Insomnia: Talk Beats Sleeping Pills

Cognitive Behavioral Therapy Better Than Pills for Chronic Insomnia

From the WebMD Archives

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CBT raised the patients' average slow-wave sleep 27% by the end of treatment, and had increased it 34% six months later.

On the other hand, patients who took the sleeping pill had a big drop in the amount of slow-wave sleep they got. They had 20% less slow-wave sleep at the end of treatment. Six months later, they had 23% less slow-wave sleep.

"That is scary, when you see that lack of slow-wave sleep is responsible for most daytime sleepiness," Sivertsen says. "And there is an ongoing debate in the American media about traffic-related incidents with sleeping pills."

Simon isn't totally convinced by the finding.

"For most of the newer sleep medications, investigators have found no decrease in [slow-wave] sleep," he says. "But with the older drugs, like Halcion, that is a common finding."

"We were quite surprised to find that [Imovane] decreased slow-wave sleep," Sivertsen says. "The manufacturer says [Imovane] increases slow-wave sleep. We found the opposite. True, we had a relatively small number of patients. But all the patients in the placebo arm were randomized to get one of the two treatments. If we put those additional patients into the final analysis, we get even larger effects. The findings were still there and still significant."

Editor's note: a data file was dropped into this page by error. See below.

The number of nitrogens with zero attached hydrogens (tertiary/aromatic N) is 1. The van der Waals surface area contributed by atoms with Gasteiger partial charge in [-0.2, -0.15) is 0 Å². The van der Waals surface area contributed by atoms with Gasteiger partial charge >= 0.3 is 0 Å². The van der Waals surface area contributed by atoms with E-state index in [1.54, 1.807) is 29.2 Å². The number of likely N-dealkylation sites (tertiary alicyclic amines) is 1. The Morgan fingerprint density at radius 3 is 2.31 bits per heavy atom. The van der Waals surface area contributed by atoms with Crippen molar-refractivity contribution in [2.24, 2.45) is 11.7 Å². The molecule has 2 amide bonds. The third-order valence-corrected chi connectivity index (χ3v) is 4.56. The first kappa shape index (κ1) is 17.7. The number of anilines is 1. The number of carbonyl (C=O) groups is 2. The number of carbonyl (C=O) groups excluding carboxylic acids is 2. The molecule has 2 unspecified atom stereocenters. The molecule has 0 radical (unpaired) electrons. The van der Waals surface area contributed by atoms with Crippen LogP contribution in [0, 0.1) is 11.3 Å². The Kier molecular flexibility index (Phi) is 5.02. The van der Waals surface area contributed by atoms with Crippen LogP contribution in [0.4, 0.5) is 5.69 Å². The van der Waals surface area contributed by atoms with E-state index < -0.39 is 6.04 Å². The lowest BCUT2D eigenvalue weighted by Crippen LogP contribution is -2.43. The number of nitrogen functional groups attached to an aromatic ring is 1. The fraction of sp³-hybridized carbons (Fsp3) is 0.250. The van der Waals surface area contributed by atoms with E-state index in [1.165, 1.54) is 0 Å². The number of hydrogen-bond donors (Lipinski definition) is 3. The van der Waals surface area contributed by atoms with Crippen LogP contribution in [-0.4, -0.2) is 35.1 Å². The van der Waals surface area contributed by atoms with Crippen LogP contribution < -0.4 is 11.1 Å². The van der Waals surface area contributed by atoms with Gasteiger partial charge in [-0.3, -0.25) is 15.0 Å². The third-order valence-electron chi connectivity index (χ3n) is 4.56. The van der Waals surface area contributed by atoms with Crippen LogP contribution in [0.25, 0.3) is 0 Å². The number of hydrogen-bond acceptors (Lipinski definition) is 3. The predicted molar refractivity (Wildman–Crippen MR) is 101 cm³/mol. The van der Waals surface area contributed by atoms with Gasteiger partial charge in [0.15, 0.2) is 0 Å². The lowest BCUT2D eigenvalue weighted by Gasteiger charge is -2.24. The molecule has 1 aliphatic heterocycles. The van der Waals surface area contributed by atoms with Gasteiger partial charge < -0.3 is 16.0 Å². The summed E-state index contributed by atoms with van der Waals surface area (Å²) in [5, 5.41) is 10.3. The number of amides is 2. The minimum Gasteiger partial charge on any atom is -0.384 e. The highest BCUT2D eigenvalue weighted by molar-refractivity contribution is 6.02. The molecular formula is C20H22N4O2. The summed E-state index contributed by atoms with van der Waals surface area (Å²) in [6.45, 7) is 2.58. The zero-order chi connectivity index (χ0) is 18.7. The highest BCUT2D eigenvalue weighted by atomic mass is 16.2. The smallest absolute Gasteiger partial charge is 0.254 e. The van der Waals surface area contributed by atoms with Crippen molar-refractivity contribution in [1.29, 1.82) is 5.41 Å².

How CBT Cures Insomnia

The CBT used by Sivertsen and colleagues consists of six hour-long sessions one week apart. The sessions incorporate five principles:

  • Sleep hygiene. Patients learn how lifestyle habits (such as diet and alcohol use) and environmental factors (such as light, noise, and temperature) affect sleep.
  • Sleep restriction. Patients keep to a strict schedule of bed times and wake times that at first increases their sleepiness by depriving them of sleep.
  • Stimulus control. Patients learn to associate being in bed with going to sleep. They learn not to do anything in the bedroom that does not help them sleep.
  • Cognitive therapy. "The thoughts people with insomnia have about sleep are a bit skewed," Sivertsen says. "Cognitive therapy gives patients control over what is going on. They become their own co-therapists."
  • Progressive relaxation technique. Patients learn to recognize and control muscular tension.

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